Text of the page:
I sat in a corner of the bar watching the barman make twenty mojitos at once. He pounded mint, lime, sugar and ice, added sparkling mineral water and lots of rum. He ran the bottle along the glasses in one movement and then back along the bar again. I ordered a mojito, sat back and swallowed a large mouthful. A heavy hand fell on my shoulder. I turned to see Carla and Marc.

“Mind if we join you?” Carla smiled.

“Why not,” I responded.

They ordered mojitos and sat down.

Marc looked me in the eye. “You wouldn’t go to Egypt and not see the pyramids, would you?”

“I guess not,” I replied.

He nodded gently, looked at the floor then back at me.

“And what are you going to see in Cuba?”

“I went to Hemingway’s house today.”

“But you didn’t come to Cuba to see Hemingway’s house, did you?”

“I came to go to the beach,” I said.

“Go to the beach?” Marc turned the corner of one lip. Maybe he was smiling.

“Where are you going after Havana?” Carla interrupted.

“I’m going out to the Cayes,” I said. “I haven’t a lot of time.”

“Why go there?” Marc asked.

“For a holiday.”

“A holiday?”

“Yeah,” I said, fiddling with the straw of my empty glass.

“Are you going to Santiago?”


Santiago de Cuba.”

“No, I don’t have the time.”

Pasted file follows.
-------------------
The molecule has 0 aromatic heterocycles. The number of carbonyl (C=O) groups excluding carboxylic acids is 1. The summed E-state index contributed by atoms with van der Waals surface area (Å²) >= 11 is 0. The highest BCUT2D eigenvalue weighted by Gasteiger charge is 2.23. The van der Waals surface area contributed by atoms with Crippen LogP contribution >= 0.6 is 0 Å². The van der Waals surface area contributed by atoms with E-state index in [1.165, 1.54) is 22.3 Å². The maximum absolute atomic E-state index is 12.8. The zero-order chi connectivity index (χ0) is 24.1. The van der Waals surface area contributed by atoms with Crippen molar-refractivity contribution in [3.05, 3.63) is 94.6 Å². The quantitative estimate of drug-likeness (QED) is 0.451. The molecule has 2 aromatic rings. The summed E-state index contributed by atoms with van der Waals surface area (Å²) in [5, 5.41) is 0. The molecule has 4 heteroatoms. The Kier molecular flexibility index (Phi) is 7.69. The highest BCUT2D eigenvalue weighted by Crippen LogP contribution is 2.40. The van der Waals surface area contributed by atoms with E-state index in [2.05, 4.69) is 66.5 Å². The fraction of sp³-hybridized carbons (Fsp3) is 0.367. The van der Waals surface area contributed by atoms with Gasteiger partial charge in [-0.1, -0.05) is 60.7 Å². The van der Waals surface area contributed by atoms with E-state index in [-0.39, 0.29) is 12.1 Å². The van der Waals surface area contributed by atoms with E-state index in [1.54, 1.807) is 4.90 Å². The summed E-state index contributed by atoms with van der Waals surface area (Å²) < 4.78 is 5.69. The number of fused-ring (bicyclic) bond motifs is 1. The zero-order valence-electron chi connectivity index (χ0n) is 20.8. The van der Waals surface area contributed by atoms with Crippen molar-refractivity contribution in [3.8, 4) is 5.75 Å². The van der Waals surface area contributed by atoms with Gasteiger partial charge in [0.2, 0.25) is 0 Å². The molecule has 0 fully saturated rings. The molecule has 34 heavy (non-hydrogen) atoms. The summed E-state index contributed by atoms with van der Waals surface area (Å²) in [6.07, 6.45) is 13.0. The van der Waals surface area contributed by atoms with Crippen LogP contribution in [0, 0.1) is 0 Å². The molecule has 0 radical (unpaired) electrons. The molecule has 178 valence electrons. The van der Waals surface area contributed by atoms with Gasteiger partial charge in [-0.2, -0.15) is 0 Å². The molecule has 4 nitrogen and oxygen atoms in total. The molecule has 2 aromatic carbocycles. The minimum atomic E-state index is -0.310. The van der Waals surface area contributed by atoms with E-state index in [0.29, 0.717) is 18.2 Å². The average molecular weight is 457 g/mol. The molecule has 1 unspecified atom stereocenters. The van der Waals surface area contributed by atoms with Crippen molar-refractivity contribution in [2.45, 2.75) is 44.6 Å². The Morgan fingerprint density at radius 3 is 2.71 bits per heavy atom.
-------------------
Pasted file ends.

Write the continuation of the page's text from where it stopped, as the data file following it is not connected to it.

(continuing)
“You don’t have the time not to,” Marc sneered. “Santiago is where the revolution started.”

“The revolution,” I said, looking up and meeting their staring eyes.

There was a pause. Carla and Marc took a long drink.

“Ready for another?” Marc leaned across the crowded bar.

“You do know about the revolution?” Carla asked, placing a flat palm above my knee.

“Of course I know about the revolution,” I said, slightly more indignantly than I’d wanted to.

“Then you’ll want to see where Granma landed?”


She nodded. “The boat that brought Fidel, Camilo and Ché to Santiago Province, launching the revolution.”

“Granma?” I said. “Does that mean something in Spanish?”

“No, it means Granma, as in little old lady. They bought it from an American couple in Mexico.”

“Have you seen it?” Marc asked, clutching three mojitos.

“No,” I confessed. “Where is it?”

“Here in Havana, son. At the Museum of the Revolution. You should go.”

There was a long pause in conversation before Carla began to talk about their ambition to travel, in defiance of a consumer world gone rampant. Marc joined in when she talked about the shame of what they called the selling out of the governments of the western world; the lack of compassion, the emphasis on economy over education, health and general well being. We drank a few more mojitos before Carla excused herself. Marc turned the conversation back to me, and my intentions in Cuba.

“The Cayes,” he dargged out the pronunciation. “What the hell are you going to do out there?”

“Enjoy the sun,” I said.